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Alexander "Skip" Spence

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Windsor, Ontario, Canada (April 18, 1946 – April 16, 1999)

Alexander Lee “Skip” Spence (April 18, 1946 – April 16, 1999) was a musician and singer-songwriter best known for his work with Jefferson Airplane, Moby Grape and as a solo artist. He was born in Windsor, Ontario, Canada, and his family relocated to San Jose, California in the late 1950s. His career was plagued by drug addictions coupled with mental health problems, and is described by a biographer as man who “neither died young nor had a chance to find his way out.” During his tenure in the public eye, he had a profound impact on the music and genres.

1966-1969: Moby Grape and Oar
Spence was a guitarist in an early line-up of Quicksilver Messenger Service before Marty Balin recruited him to be the drummer for Jefferson Airplane. After one album with Jefferson Airplane, their debut Jefferson Airplane Takes Off, he left to co-found Moby Grape, once again as a guitarist. It was with Moby Grape that Spence found his greatest musical fame, writing among other songs, “Omaha”, from Moby Grape’s first album (1967)—a song identified in 2008 by Rolling Stone Magazine as one of the 100 greatest guitar songs of all time.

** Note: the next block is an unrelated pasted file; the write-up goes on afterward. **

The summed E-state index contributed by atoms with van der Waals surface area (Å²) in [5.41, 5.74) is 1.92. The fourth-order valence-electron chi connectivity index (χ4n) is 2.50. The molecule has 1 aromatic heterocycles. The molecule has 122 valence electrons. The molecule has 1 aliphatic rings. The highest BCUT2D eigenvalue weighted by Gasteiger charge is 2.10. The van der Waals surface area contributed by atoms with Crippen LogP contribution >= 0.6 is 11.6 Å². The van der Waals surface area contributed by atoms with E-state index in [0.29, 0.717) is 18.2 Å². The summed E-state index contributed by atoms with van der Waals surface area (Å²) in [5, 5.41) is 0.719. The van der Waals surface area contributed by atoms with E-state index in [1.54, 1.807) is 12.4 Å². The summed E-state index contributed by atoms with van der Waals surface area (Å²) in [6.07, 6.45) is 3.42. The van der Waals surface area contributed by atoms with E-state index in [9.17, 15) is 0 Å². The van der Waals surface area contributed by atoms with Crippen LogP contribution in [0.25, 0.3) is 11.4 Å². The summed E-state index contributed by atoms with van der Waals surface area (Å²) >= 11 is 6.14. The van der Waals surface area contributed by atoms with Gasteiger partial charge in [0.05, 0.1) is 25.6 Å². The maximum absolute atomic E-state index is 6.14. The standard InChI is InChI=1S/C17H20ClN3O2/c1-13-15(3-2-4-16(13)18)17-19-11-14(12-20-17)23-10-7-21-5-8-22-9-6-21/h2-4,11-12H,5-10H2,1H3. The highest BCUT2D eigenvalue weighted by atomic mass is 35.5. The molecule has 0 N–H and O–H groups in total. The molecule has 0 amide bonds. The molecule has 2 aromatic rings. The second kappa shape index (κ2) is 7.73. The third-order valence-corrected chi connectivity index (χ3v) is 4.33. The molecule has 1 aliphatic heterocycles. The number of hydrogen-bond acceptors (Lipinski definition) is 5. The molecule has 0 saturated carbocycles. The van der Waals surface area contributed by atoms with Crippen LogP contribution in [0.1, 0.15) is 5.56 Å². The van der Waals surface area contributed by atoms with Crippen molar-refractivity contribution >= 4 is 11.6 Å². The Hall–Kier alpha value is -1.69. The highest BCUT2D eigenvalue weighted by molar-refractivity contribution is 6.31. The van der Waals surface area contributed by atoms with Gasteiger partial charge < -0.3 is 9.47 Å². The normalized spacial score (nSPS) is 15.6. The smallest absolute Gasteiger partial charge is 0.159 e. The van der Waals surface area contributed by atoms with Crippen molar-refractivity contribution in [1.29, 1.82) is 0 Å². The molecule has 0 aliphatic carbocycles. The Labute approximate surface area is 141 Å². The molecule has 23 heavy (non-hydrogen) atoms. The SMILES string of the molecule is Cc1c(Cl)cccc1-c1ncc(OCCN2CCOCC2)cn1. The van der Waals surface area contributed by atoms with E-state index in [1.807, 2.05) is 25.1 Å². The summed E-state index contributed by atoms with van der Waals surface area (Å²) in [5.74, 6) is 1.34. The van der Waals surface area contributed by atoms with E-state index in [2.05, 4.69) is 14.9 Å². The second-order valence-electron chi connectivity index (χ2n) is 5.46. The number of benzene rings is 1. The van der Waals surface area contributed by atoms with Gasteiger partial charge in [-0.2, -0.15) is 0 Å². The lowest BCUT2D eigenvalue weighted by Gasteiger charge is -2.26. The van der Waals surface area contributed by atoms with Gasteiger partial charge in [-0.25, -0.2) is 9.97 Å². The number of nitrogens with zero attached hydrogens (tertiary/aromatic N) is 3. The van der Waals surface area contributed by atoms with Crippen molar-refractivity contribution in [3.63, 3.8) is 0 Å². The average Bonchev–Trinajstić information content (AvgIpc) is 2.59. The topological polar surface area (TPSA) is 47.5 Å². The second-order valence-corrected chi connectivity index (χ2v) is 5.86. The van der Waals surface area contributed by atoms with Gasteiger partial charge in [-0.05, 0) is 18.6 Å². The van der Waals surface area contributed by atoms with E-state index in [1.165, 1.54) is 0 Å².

Spence is acknowledged as having been instrumental in the formation of The Doobie Brothers, by way of introducing John Hartman to Tom Johnston, and encouraging their musical development.

During the recording session of Moby Grape’s second album, Wow, in 1968, Spence attempted to break down a bandmate’s hotel room door with a fire axe, while under the influence of LSD. Spence’s deterioration in New York and the “fire axe incident” are described by bandmate Jerry Miller as follows: “Skippy changed radically when we were in New York.

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